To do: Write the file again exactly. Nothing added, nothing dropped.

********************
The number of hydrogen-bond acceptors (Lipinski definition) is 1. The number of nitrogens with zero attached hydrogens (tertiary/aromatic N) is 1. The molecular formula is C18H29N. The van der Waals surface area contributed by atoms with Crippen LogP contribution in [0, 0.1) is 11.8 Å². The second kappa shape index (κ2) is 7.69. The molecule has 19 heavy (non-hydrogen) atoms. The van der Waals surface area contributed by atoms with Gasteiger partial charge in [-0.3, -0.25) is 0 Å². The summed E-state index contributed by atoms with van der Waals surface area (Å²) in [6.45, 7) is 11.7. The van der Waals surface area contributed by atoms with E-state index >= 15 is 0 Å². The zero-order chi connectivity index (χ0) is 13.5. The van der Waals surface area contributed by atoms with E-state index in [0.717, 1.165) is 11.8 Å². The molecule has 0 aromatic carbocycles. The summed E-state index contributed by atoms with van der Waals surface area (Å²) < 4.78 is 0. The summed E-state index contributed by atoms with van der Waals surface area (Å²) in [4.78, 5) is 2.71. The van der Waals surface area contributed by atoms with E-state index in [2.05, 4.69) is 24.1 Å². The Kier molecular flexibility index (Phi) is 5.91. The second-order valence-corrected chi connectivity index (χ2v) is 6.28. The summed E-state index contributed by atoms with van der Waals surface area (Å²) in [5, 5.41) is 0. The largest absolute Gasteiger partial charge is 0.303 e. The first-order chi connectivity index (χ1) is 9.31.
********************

The number of hydrogen-bond acceptors (Lipinski definition) is 1. The number of nitrogens with zero attached hydrogens (tertiary/aromatic N) is 1. The molecular formula is C18H29N. The van der Waals surface area contributed by atoms with Crippen LogP contribution in [0, 0.1) is 11.8 Å². The second kappa shape index (κ2) is 7.69. The molecule has 19 heavy (non-hydrogen) atoms. The van der Waals surface area contributed by atoms with Gasteiger partial charge in [-0.3, -0.25) is 0 Å². The summed E-state index contributed by atoms with van der Waals surface area (Å²) in [6.45, 7) is 11.7. The van der Waals surface area contributed by atoms with E-state index >= 15 is 0 Å². The zero-order chi connectivity index (χ0) is 13.5. The van der Waals surface area contributed by atoms with E-state index in [0.717, 1.165) is 11.8 Å². The molecule has 0 aromatic carbocycles. The summed E-state index contributed by atoms with van der Waals surface area (Å²) < 4.78 is 0. The summed E-state index contributed by atoms with van der Waals surface area (Å²) in [4.78, 5) is 2.71. The van der Waals surface area contributed by atoms with E-state index in [2.05, 4.69) is 24.1 Å². The Kier molecular flexibility index (Phi) is 5.91. The second-order valence-corrected chi connectivity index (χ2v) is 6.28. The summed E-state index contributed by atoms with van der Waals surface area (Å²) in [5, 5.41) is 0. The largest absolute Gasteiger partial charge is 0.303 e. The first-order chi connectivity index (χ1) is 9.31.